It could be the dead wot won it
- 2017-06-08, 09:02:15
According to the polls - varying widely between an increased majority for the Conservatives down to a hung parliament, with one little-reported poll (done by an ad agency rather than a traditional polling organisation, but with a track record of getting its guesses right) even showing a Labour win, the election is too close to call. The fact of there being such a wide variation in the predictions in the final polls from each organisation is evidence enough it's too close to call, even with some polls predicting a big Conservative win.
So of course people are hanging their hopes on the poll which shows the result they'd rather see, and hanging their hopes on the demographic which is mostly likely to vote for the result they'd rather see. 'The old could win it', Conservative supporters say, 'The young could win it', Labour supporters say.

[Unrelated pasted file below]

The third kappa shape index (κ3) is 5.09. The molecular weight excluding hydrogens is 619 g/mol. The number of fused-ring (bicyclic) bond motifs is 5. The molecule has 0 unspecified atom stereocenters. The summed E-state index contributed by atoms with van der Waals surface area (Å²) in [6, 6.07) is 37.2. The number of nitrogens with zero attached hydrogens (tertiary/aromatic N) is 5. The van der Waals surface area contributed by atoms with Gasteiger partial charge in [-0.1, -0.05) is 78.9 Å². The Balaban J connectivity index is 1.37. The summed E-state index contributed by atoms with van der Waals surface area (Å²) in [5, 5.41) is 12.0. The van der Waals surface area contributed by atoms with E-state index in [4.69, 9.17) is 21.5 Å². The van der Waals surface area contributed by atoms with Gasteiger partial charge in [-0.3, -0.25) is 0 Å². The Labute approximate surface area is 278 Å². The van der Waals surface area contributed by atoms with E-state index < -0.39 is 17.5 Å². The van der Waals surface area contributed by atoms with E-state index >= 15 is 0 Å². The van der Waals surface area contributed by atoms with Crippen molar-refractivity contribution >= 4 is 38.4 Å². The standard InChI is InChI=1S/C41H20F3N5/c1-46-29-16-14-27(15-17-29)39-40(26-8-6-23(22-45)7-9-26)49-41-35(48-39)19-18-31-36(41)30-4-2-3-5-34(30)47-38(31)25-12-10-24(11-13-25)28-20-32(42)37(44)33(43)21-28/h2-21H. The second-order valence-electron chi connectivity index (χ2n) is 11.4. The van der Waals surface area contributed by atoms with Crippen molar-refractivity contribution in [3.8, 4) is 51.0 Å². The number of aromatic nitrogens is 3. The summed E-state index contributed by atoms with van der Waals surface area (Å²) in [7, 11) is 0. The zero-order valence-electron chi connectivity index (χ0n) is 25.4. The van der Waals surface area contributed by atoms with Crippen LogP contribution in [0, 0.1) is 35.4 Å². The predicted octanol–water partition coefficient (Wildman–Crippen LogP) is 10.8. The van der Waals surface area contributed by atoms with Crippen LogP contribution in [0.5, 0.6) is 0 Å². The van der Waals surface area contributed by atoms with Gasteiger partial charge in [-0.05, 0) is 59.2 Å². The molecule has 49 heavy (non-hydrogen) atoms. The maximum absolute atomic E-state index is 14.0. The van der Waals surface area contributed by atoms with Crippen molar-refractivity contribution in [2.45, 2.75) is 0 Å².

With it this close to call, there's[...]
- 2017-05-25, 10:06:16
Here's my handy cut out and keep guide to effective political campaigning:
When campaigning one needs to realise who one is campaigning to - you're not campaigning to committed supporters of the other side, you're campaigning to uncommitted supporters, or undecideds. Whilst it's unlikely that party-supporting Facebook groups will contain many undecideds, there's a reasonable chance that they might contain uncommitteds.
What this means is that when campaigning - whether that's going into the lair of the other side or what one posts into one's own timeline - you need to craft your message in such a way that it'll appeal to the uncommitted / undecideds.
Calling the other side a bunch of nasty loony idiots, or posting pictures of their leader looking ugly next to pictures of your leader looking inspirational, might make you feel good and get you lots of Likes from your side's supports, but as a campaigning method it's[...]
The failure of politics
- 2016-11-05, 17:22:31